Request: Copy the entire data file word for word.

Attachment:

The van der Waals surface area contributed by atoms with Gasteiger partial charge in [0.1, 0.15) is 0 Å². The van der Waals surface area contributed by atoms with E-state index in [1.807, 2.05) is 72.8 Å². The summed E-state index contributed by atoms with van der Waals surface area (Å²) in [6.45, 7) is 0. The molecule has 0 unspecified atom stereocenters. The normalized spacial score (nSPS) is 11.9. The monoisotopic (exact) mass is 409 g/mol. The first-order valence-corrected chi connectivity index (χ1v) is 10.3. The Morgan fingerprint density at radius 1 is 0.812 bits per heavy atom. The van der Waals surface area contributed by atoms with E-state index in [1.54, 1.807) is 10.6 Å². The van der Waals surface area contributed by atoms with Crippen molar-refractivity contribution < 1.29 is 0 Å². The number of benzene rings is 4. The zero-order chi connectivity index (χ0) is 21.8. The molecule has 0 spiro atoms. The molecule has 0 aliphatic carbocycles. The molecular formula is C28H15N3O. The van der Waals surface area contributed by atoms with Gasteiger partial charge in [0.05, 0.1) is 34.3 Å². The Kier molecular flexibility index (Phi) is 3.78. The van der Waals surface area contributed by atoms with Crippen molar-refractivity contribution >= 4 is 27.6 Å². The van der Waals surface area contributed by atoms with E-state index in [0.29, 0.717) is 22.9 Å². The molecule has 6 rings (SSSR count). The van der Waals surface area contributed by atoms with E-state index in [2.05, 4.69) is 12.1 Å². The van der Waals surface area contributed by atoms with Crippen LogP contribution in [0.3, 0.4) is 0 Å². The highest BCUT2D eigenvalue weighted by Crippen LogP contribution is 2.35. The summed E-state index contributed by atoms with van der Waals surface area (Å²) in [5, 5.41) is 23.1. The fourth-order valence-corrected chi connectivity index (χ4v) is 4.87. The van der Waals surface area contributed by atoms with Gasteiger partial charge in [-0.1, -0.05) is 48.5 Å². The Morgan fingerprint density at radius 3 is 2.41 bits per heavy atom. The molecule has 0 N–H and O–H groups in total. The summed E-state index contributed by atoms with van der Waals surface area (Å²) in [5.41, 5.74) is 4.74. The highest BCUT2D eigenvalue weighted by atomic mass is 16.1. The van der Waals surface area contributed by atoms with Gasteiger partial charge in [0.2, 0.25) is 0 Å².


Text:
The van der Waals surface area contributed by atoms with Gasteiger partial charge in [0.1, 0.15) is 0 Å². The van der Waals surface area contributed by atoms with E-state index in [1.807, 2.05) is 72.8 Å². The summed E-state index contributed by atoms with van der Waals surface area (Å²) in [6.45, 7) is 0. The molecule has 0 unspecified atom stereocenters. The normalized spacial score (nSPS) is 11.9. The monoisotopic (exact) mass is 409 g/mol. The first-order valence-corrected chi connectivity index (χ1v) is 10.3. The Morgan fingerprint density at radius 1 is 0.812 bits per heavy atom. The van der Waals surface area contributed by atoms with E-state index in [1.54, 1.807) is 10.6 Å². The van der Waals surface area contributed by atoms with Crippen molar-refractivity contribution < 1.29 is 0 Å². The number of benzene rings is 4. The zero-order chi connectivity index (χ0) is 21.8. The molecule has 0 spiro atoms. The molecule has 0 aliphatic carbocycles. The molecular formula is C28H15N3O. The van der Waals surface area contributed by atoms with Gasteiger partial charge in [0.05, 0.1) is 34.3 Å². The Kier molecular flexibility index (Phi) is 3.78. The van der Waals surface area contributed by atoms with Crippen molar-refractivity contribution >= 4 is 27.6 Å². The van der Waals surface area contributed by atoms with E-state index in [0.29, 0.717) is 22.9 Å². The molecule has 6 rings (SSSR count). The van der Waals surface area contributed by atoms with E-state index in [2.05, 4.69) is 12.1 Å². The van der Waals surface area contributed by atoms with Crippen LogP contribution in [0.3, 0.4) is 0 Å². The highest BCUT2D eigenvalue weighted by Crippen LogP contribution is 2.35. The summed E-state index contributed by atoms with van der Waals surface area (Å²) in [5, 5.41) is 23.1. The fourth-order valence-corrected chi connectivity index (χ4v) is 4.87. The van der Waals surface area contributed by atoms with Gasteiger partial charge in [-0.1, -0.05) is 48.5 Å². The Morgan fingerprint density at radius 3 is 2.41 bits per heavy atom. The molecule has 0 N–H and O–H groups in total. The summed E-state index contributed by atoms with van der Waals surface area (Å²) in [5.41, 5.74) is 4.74. The highest BCUT2D eigenvalue weighted by atomic mass is 16.1. The van der Waals surface area contributed by atoms with Gasteiger partial charge in [0.2, 0.25) is 0 Å².